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The study of evolutionary biology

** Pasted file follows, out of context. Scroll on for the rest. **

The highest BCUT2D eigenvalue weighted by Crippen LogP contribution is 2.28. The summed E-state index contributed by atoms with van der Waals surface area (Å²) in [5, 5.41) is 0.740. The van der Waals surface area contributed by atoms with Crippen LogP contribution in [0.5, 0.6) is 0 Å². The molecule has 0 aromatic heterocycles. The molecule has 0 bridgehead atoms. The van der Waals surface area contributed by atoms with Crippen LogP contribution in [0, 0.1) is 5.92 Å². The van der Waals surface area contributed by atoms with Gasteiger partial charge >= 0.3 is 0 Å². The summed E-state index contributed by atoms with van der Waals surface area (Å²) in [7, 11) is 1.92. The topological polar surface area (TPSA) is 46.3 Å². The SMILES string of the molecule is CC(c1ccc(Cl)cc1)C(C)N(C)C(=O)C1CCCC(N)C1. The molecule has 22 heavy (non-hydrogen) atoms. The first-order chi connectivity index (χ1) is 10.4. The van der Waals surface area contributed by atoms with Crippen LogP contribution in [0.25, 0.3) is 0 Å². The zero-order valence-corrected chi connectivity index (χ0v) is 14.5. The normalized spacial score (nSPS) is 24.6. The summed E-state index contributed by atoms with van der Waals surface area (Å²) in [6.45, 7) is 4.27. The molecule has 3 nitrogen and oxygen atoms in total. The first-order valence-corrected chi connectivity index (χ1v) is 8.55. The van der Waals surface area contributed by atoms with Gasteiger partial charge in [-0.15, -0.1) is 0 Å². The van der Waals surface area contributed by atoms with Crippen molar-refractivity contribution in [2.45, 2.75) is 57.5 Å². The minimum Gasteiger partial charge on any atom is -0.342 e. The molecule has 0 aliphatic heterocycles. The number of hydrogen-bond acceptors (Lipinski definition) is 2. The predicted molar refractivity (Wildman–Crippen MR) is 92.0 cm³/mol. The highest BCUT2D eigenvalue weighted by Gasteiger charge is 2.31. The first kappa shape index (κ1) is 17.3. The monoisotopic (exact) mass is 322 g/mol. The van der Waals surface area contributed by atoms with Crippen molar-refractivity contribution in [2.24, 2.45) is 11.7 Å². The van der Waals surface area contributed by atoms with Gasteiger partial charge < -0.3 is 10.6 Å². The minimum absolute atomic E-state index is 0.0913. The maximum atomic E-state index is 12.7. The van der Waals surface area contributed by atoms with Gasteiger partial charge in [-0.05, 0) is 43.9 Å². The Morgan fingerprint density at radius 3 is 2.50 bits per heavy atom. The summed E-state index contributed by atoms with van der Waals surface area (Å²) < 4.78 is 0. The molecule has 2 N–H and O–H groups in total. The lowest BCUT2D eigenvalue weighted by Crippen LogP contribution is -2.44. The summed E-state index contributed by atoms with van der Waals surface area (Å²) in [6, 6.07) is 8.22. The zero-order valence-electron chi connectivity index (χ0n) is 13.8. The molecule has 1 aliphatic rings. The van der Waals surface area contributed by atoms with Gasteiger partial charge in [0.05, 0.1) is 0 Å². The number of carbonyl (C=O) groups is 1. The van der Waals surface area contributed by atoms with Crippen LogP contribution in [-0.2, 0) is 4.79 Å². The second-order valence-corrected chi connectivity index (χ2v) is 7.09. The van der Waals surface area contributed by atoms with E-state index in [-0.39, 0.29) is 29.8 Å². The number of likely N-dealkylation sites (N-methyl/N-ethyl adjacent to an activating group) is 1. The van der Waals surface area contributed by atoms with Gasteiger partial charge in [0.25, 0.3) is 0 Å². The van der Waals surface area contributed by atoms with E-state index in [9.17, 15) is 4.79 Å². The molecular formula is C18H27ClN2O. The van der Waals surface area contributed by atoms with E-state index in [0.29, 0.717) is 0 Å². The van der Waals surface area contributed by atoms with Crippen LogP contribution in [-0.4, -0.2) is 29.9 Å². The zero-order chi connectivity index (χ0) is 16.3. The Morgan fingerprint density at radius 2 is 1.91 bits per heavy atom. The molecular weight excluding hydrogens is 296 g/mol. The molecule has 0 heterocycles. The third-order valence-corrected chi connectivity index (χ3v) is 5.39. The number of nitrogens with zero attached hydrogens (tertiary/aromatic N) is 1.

In general, evolutionary biologist are interested in understanding how all the different creatures that are present today arose and how these creatures interact with each other and the environment to generate the ecosystems we see today. So evolutionary biology involves researchers in many fields, for example cladistics, paleontology, genomics, population genetics and ecology, and developmental biology. Cladistics is the discipline of reconstructing the relationships between organisms. That is, when did two discrete organisms last share a common ancestor? As the relationships between individual species and among related clades become better resolved based upon morphological and molecular similarities, complex familial relationships can be inferred and represented as a tree like network where the closest relatives represent adjacent tips on large branches. The network of all living things is called the tree of life. Paleontologists study the fossil record to trace back morphological features that can be used in cladistic studies. Genomics is the accumulation and annotation of the genetic codes for living organisms. Once an organism’s genome sequence is known, it can be compared with the sequences from other organisms to determine relatedness. Additionally genomic researchers can look for patterns in the genes that are present in one group of animals but not others and in the way the genes are arranged with respect to each other and other non-coding sequences to gain further insights into how genomes and thus animals evolve. Population genetics study the frequency of the different alleles for a gene in a population and the effects of population size, life strategies, and environmental effects on the frequency of these alleles over time. Comparative developmental biology tries to understand the molecular and cellular differences that have resulted in the disparate morphologies among organisms, i. e. why is a butterfly’s wing different than a fly’s wing.